Brain Freezes Do Happen! Why Just the Other Day…

Recently, a sudden torrent of cortisol flooded my brain. It was that surge of glucose that occurs when we come under extreme stress to prepare us to respond to–and hopefully survive–immediate threats. In the words of author Judith Glaser, “our body makes a chemical choice to protect itself.”

My problem was that this torrent of cortisol seriously impaired my ability to think logically, instead activating the more primitive part of my brain. I was ready for fight or flight. But there was no one to fight and nowhere to flee. So, essentially, I froze.

My wife, Linda, had been undergoing increasingly savage coughing spells during the day, to where by early evening she was lying on the bed writhing in pain. I called our medical service, Kaiser Permanente, and explained the situation. They said call 911 and get her to the hospital.

(NOTE–To free things up for my point in this story, let me assure you that it was not serious and Linda is fine.)

With the call to 911 made and with my ears cocked for the distant sound of sirens, I set about collecting some things that Linda might need in the hospital. This task called for quick and logical decision-making. But here’s what was actually going on in my mind: “What clothes will she need? Toothbrush? Shoes/slippers, coat, a book to read? What else? What else? Come on, Ian, get this together. The ambulance will be here any moment”

I couldn’t decide what to do first. I would take two steps toward the closet, then pivot and head toward the bathroom, then pivot again and move in the direction of her bedside table, then suddenly hang a right and head down the hall toward the kitchen (lord knows why). At the end of this erratic action sequence, all I had in-hand was a pair of slippers and a book.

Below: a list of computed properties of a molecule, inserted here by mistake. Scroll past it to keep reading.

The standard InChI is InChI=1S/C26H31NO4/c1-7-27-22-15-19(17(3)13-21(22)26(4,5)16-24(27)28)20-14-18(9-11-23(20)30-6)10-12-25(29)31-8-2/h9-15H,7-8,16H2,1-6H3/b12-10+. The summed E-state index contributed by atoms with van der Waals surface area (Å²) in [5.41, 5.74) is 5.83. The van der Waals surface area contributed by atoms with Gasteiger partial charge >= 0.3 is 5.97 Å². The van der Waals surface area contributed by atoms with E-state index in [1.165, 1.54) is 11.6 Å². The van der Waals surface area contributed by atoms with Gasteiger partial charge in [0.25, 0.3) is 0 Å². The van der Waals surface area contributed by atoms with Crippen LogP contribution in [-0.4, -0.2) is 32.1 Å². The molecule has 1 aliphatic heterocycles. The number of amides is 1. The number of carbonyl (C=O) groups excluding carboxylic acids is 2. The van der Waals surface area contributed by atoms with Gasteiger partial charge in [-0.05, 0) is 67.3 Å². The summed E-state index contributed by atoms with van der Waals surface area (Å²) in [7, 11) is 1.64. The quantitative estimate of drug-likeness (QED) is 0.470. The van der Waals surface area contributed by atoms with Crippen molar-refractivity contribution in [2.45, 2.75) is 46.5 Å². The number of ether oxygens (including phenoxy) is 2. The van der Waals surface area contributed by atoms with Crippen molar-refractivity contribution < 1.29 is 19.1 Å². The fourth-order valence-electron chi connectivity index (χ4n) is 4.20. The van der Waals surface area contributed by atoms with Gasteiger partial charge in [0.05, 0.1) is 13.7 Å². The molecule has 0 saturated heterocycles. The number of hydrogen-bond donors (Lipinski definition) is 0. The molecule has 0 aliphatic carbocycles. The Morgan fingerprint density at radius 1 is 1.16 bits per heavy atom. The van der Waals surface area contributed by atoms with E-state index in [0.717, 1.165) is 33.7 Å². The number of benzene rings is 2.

You or I could sit down and, in the light of calm reason, quickly come up with a very practical list of things to go with Linda and gather them together neatly in a bag. But we wouldn’t be doing this in the midst of a threat response where precious oxygen and glucose is being diverted from the “executive” part of our brain, our frontal cortex.

This little crisis at home reminded me how important it is for managers to realize what happens when our employees face urgent deadlines and pressure or feel the sting of criticism from the boss. The threat response kicks in immediately and often dramatically, impairing their ability for analytical thinking, creative ideas, and problem solving.

What is the result of this? For Linda it was a bag full of stuff she didn’t need and short of stuff she did need. For the manager it is a major hit to quality performance.


InfluencingUp What I’m Reading

Influencing Up by Allen R. Cohen and David L. BradfordI’m always looking for ideas to tweak and enrich Managing Up, our popular workshop for Individual Contributors. While I’m just early into this book, I like the idea that the authors address, along with the task of building a strong relationship with your boss, the issue of power differentials between you and the people above you. Influencing up calls for a sales mindset, a strategy, and courage.